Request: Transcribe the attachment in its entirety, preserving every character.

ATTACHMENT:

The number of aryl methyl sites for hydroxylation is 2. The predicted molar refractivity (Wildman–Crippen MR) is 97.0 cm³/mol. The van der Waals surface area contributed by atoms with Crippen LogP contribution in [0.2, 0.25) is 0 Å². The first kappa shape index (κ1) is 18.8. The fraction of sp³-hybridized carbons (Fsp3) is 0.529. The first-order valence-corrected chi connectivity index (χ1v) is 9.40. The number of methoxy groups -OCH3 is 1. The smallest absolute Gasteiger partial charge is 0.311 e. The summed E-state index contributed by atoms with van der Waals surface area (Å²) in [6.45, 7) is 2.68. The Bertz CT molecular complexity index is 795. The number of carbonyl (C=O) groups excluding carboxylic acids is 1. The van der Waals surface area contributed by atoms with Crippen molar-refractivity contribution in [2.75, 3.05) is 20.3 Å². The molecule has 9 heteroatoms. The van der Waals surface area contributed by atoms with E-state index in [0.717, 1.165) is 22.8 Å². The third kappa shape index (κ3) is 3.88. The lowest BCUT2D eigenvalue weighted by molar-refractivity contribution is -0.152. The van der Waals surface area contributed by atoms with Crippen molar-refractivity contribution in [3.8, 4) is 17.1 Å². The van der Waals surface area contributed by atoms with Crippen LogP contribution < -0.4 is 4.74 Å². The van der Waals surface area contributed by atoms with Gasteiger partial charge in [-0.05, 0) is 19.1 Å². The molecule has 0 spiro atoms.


The number of aryl methyl sites for hydroxylation is 2. The predicted molar refractivity (Wildman–Crippen MR) is 97.0 cm³/mol. The van der Waals surface area contributed by atoms with Crippen LogP contribution in [0.2, 0.25) is 0 Å². The first kappa shape index (κ1) is 18.8. The fraction of sp³-hybridized carbons (Fsp3) is 0.529. The first-order valence-corrected chi connectivity index (χ1v) is 9.40. The number of methoxy groups -OCH3 is 1. The smallest absolute Gasteiger partial charge is 0.311 e. The summed E-state index contributed by atoms with van der Waals surface area (Å²) in [6.45, 7) is 2.68. The Bertz CT molecular complexity index is 795. The number of carbonyl (C=O) groups excluding carboxylic acids is 1. The van der Waals surface area contributed by atoms with Crippen molar-refractivity contribution in [2.75, 3.05) is 20.3 Å². The molecule has 9 heteroatoms. The van der Waals surface area contributed by atoms with E-state index in [0.717, 1.165) is 22.8 Å². The third kappa shape index (κ3) is 3.88. The lowest BCUT2D eigenvalue weighted by molar-refractivity contribution is -0.152. The van der Waals surface area contributed by atoms with Crippen molar-refractivity contribution in [3.8, 4) is 17.1 Å². The van der Waals surface area contributed by atoms with Crippen LogP contribution < -0.4 is 4.74 Å². The van der Waals surface area contributed by atoms with Gasteiger partial charge in [-0.05, 0) is 19.1 Å². The molecule has 0 spiro atoms.